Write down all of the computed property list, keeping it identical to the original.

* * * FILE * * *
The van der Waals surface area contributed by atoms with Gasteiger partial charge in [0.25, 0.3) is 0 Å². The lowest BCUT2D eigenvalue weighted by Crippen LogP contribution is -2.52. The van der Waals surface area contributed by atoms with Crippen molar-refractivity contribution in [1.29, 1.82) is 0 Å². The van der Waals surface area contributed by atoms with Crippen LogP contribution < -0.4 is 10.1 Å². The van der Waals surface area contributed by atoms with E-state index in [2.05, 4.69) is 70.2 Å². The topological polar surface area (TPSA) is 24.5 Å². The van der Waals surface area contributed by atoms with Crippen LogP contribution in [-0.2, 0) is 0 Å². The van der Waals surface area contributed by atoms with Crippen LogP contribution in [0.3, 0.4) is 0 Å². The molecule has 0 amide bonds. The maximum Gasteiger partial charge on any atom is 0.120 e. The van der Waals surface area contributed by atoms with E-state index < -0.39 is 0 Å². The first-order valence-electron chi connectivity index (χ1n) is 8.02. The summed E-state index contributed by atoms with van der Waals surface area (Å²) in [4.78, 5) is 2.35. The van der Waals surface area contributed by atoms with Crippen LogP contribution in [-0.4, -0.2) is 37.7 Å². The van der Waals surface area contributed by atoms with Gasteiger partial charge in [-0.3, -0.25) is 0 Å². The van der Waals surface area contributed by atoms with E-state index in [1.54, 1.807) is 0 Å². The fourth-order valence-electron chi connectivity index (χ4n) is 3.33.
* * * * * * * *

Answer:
The van der Waals surface area contributed by atoms with Gasteiger partial charge in [0.25, 0.3) is 0 Å². The lowest BCUT2D eigenvalue weighted by Crippen LogP contribution is -2.52. The van der Waals surface area contributed by atoms with Crippen molar-refractivity contribution in [1.29, 1.82) is 0 Å². The van der Waals surface area contributed by atoms with Crippen LogP contribution < -0.4 is 10.1 Å². The van der Waals surface area contributed by atoms with E-state index in [2.05, 4.69) is 70.2 Å². The topological polar surface area (TPSA) is 24.5 Å². The van der Waals surface area contributed by atoms with Crippen LogP contribution in [-0.2, 0) is 0 Å². The van der Waals surface area contributed by atoms with Crippen LogP contribution in [0.3, 0.4) is 0 Å². The molecule has 0 amide bonds. The maximum Gasteiger partial charge on any atom is 0.120 e. The van der Waals surface area contributed by atoms with E-state index < -0.39 is 0 Å². The first-order valence-electron chi connectivity index (χ1n) is 8.02. The summed E-state index contributed by atoms with van der Waals surface area (Å²) in [4.78, 5) is 2.35. The van der Waals surface area contributed by atoms with Crippen LogP contribution in [-0.4, -0.2) is 37.7 Å². The van der Waals surface area contributed by atoms with Gasteiger partial charge in [-0.3, -0.25) is 0 Å². The van der Waals surface area contributed by atoms with E-state index in [1.54, 1.807) is 0 Å². The fourth-order valence-electron chi connectivity index (χ4n) is 3.33.